Obama goes into campaign mode with a major speech in a Kansas town famous only because Teddy Roosevelt gave a major speech there in 1910. I liked this as a quick analysis of the crash:
Today, we are still home to the world’s most productive workers and innovative companies. But for most Americans, the basic bargain that made this country great has eroded. Long before the recession hit, hard work stopped paying off for too many people. Fewer and fewer of the folks who contributed to the success of our economy actually benefited from that success. Those at the very top grew wealthier from their incomes and investments than ever before. But everyone else struggled with costs that were growing and paychecks that weren’t – and too many families found themselves racking up more and more debt just to keep up.
For many years, credit cards and home equity loans papered over the harsh realities of this new economy. But in 2008, the house of cards collapsed. We all know the story by now: Mortgages sold to people who couldn’t afford them, or sometimes even understand them. Banks and investors allowed to keep packaging the risk and selling it off. Huge bets – and huge bonuses – made with other people’s money on the line. Regulators who were supposed to warn us about the dangers of all this, but looked the other way or didn’t have the authority to look at all. . . .
After 2000, incomes stopped rising for most people, but there was a huge pool of capital looking for investment opportunities. Unable to find good business investments, the managers of that capital decided to lend it to people whose incomes were not keeping up with their ambitions. Instead of being invested in new companies or new products and so on, creating economic growth that would raise living standards, capital was just loaned out to people, allowing them to borrow their way to higher status. The investors dreamed up elaborate schemes that were supposed to make their risky investments safe by spreading the risk around huge pools. Alas, when the crunch came it turned out that the bad loans were like the blood on Macbeth's hand; rather than being rendered harmless by inclusion in huge pools, they ruined those pools and rendered even the good loans temporarily worthless. Hence the crisis. What to do about it?
[Discourse on Teddy Roosevelt and progressivism.)
this isn’t just another political debate. This is the defining issue of our time. This is a make or break moment for the middle class, and all those who are fighting to get into the middle class. At stake is whether this will be a country where working people can earn enough to raise a family, build a modest savings, own a home, and secure their retirement.
Now, in the midst of this debate, there are some who seem to be suffering from a kind of collective amnesia. After all that’s happened, after the worst economic crisis since the Great Depression, they want to return to the same practices that got us into this mess. In fact, they want to go back to the same policies that have stacked the deck against middle-class Americans for too many years. Their philosophy is simple: we are better off when everyone is left to fend for themselves and play by their own rules.Well, I’m here to say they are wrong. . . .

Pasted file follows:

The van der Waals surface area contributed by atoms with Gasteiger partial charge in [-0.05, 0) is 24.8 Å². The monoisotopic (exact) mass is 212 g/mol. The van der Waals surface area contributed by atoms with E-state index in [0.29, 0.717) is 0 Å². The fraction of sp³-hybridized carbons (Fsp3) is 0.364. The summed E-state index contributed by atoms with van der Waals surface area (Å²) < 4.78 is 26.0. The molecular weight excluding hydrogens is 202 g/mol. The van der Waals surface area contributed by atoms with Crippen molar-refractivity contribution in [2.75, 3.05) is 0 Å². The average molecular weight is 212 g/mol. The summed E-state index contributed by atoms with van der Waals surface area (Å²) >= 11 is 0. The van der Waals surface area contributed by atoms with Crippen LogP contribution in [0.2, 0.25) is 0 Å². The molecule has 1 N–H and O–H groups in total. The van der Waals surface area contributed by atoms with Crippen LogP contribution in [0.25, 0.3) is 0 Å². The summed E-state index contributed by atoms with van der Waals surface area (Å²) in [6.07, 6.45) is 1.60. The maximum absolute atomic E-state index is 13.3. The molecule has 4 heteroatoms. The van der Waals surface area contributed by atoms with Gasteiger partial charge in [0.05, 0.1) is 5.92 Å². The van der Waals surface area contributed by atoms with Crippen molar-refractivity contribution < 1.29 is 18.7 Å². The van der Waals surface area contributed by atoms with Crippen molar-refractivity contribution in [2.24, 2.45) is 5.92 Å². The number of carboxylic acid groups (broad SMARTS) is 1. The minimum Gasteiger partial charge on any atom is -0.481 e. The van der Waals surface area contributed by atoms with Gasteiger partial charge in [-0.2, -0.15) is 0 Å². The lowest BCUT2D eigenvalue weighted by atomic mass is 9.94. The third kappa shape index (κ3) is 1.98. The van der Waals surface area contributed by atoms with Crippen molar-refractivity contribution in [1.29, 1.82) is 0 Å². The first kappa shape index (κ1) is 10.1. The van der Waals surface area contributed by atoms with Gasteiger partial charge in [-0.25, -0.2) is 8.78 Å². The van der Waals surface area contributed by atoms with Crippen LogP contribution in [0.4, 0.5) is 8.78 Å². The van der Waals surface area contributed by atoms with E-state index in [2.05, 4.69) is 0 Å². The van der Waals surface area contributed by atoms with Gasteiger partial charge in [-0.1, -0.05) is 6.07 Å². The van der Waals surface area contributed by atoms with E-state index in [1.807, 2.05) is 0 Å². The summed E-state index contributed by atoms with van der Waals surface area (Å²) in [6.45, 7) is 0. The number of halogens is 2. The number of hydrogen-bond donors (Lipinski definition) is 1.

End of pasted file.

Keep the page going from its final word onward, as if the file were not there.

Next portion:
Now, just as there was in Teddy Roosevelt’s time, there’s been a certain crowd in Washington for the last few decades who respond to this economic challenge with the same old tune. “The market will take care of everything,” they tell us. If only we cut more regulations and cut more taxes – especially for the wealthy – our economy will grow stronger. Sure, there will be winners and losers. But if the winners do really well, jobs and prosperity will eventually trickle down to everyone else. And even if prosperity doesn’t trickle down, they argue, that’s the price of liberty.I love to see some real empiricism in political discourse. As far as I can see, the nice places to live are the ones with high taxes and lots of regulation. There is no good evidence that low taxes on the rich lead to economic growth; to take an example from the news, Germany has much higher taxes and more regulation than Greece.
It’s a simple theory – one that speaks to our rugged individualism and healthy skepticism of too much government. It fits well on a bumper sticker. Here’s the problem: It doesn’t work. It’s never worked. It didn’t work when it was tried in the decade before the Great Depression. It’s not what led to the incredible post-war boom of the 50s and 60s. And it didn’t work when we tried it during the last decade.
Remember that in those years, in 2001 and 2003, Congress passed two of the most expensive tax cuts for the wealthy in history, and what did they get us? The slowest job growth in half a century. Massive deficits that have made it much harder to pay for the investments that built this country and provided the basic security that helped millions of Americans reach and stay in the middle class – things like education and infrastructure; science and technology; Medicare and Social Security.
Let's have a real debate about where to take the country. It looks like Obama is going to lay out the case for higher taxes on the wealthy, more regulation of financial markets, more spending on infrastructure and education. Let Romney or whoever make the case for less of everything. And let's vote on it.